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Swadian Hardcore

Best route Minneapolis to Reno in winter

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Me and a friend need to drive a bus from Minnesota and were wondering what might be a nice route to take home to Reno. Want a safe winter route, but wouldn't mind some scenery. Don't like staying on Interstate all the time. Got any ideas?

Edited by Swadian Hardcore

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I am assuming you are driving an older bus?

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Why not follow the Great River Road down the Mississippi River towards St Louis. Get out of the bad winter weather and it's super scenic supposedly. Then head west from St Louis or Memphis.

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If you're trying to avoid winter weather, it'll be easier to base your route close-in based on expected 1-3 day forecasts versus finding a route far in advance that's less likely to have snow. While there are definitely routes that are more likely than others to get snow, you'll be best served by being flexible on a routing and deciding whether it's better to head due west or due south based on forecasted winter weather.

In general, you're better heading due south out of Minnesota instead of due west in terms of missing winter weather/road closures in the Midwest. However, my gut feeling is that it'd be easier to cross the mountains on a more northerly track via Wyoming instead of a southerly track via Colorado. If going through Nebraska and having some time, I'd suggest going via US-30 vs. I-80. It's still Nebraska, but it at least goes through most of the towns directly and follows the railroad tracks, leading to a bit more interesting drive than I-80. It's also close enough to I-80 that if the weather isn't great or you need to stop for the evening it's easy to get to the amenities that an interstate route offers.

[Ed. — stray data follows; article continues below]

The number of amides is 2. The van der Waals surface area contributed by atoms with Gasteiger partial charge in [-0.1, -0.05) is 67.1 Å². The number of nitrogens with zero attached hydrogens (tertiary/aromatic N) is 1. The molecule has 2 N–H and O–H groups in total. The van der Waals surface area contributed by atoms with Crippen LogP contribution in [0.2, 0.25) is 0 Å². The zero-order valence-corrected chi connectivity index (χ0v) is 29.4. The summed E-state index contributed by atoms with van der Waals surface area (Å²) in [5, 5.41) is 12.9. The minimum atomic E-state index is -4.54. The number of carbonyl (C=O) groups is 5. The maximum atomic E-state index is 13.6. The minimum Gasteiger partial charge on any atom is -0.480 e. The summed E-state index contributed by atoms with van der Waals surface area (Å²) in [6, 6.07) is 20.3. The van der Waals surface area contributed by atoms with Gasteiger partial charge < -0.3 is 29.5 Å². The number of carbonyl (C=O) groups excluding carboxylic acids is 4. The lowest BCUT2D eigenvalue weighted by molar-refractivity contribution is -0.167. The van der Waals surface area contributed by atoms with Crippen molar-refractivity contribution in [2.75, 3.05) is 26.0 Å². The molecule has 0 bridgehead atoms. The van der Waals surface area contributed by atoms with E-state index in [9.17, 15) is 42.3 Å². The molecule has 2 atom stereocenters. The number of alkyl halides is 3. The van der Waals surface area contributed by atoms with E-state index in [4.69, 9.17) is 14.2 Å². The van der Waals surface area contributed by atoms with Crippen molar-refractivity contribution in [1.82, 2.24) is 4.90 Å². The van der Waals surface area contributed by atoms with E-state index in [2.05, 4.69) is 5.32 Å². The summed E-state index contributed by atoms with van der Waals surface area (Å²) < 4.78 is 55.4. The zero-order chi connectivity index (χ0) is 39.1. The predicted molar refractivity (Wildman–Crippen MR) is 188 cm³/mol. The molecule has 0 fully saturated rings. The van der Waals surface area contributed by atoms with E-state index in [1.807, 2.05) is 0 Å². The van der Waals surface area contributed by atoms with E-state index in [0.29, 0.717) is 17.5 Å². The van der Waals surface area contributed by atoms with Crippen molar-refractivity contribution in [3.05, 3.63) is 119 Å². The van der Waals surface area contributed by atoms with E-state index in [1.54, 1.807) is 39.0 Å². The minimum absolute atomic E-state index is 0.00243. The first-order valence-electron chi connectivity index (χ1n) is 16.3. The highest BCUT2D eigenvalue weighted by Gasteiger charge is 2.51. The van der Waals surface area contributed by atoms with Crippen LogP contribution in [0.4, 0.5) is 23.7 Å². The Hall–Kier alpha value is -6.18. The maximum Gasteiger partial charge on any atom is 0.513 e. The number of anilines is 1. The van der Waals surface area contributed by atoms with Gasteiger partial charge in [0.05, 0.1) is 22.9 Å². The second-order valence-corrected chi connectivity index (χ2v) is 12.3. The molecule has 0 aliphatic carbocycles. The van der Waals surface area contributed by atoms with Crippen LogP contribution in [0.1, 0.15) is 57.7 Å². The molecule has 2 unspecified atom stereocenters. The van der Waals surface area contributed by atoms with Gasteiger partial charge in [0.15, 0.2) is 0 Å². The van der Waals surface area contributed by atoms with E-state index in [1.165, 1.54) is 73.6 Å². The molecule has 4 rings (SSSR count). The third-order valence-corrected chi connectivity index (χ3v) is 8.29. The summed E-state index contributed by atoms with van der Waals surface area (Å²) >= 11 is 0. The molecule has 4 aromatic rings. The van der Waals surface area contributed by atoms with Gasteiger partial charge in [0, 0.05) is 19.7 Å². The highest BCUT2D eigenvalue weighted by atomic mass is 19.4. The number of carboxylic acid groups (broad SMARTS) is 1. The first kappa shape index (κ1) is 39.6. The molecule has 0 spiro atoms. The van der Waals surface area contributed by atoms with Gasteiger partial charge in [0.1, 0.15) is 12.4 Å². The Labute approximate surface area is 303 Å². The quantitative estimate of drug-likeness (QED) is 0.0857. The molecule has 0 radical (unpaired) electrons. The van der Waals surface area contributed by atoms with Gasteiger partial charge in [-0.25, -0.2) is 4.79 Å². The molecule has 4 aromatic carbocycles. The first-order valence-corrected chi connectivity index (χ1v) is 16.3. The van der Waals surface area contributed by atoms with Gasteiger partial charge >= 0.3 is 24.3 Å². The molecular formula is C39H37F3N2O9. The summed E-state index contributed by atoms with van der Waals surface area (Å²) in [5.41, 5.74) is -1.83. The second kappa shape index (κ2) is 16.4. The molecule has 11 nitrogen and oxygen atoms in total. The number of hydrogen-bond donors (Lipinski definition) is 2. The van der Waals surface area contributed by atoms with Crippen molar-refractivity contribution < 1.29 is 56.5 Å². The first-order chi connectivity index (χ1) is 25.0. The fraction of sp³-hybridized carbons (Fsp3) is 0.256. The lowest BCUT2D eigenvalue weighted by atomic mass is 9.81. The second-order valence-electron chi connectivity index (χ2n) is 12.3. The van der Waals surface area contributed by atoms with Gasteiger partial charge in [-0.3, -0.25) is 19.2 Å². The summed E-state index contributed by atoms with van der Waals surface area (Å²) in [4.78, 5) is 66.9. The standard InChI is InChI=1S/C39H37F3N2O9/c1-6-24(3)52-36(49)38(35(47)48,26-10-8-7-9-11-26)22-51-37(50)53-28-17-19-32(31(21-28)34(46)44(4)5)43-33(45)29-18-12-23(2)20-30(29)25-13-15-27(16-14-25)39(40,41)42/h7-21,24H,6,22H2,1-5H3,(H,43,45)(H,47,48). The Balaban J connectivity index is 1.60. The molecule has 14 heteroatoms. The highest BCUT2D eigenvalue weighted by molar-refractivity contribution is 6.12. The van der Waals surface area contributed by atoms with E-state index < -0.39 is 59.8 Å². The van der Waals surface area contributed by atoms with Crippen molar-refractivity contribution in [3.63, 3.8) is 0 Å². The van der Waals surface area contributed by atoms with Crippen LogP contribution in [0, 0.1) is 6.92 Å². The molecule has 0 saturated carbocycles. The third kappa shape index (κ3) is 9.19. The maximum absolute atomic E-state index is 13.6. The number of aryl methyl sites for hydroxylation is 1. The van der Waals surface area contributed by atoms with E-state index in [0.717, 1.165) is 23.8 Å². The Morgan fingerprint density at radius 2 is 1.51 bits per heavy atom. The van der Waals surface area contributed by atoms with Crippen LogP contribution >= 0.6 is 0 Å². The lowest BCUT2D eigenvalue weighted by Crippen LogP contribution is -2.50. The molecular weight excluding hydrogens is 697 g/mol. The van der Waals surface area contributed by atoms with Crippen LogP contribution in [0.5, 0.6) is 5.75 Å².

If weather allows, US-212 through South Dakota isn't bad either, though it's still not extremely interesting. It's more remote than I-90, though, and so I wouldn't do it unless the weather is good. The Great River Road is very scenic, but adds quite a few miles and pretty windy for a motorcoach. I also don't think you'd get any more advantage on winter weather than going generally due south over the prairie.

If I was making the drive, and the forecast allowed, I'd probably do I-35 (or US-71 or whatever's fastest) down to US-30 in Iowa. I'd then take US-30 west through Iowa and Nebraska, then take I-80 through the mountains to Utah. From there I'm not sure whether I-80 is better or dipping down to US-6/US-50 is better; I haven't taken either way via road and so I'm not sure which is better. (I haven't taken the Wyoming route either, but I remember going through Colorado being potentially treacherous in bad winter weather, so a northerly route seems easier.)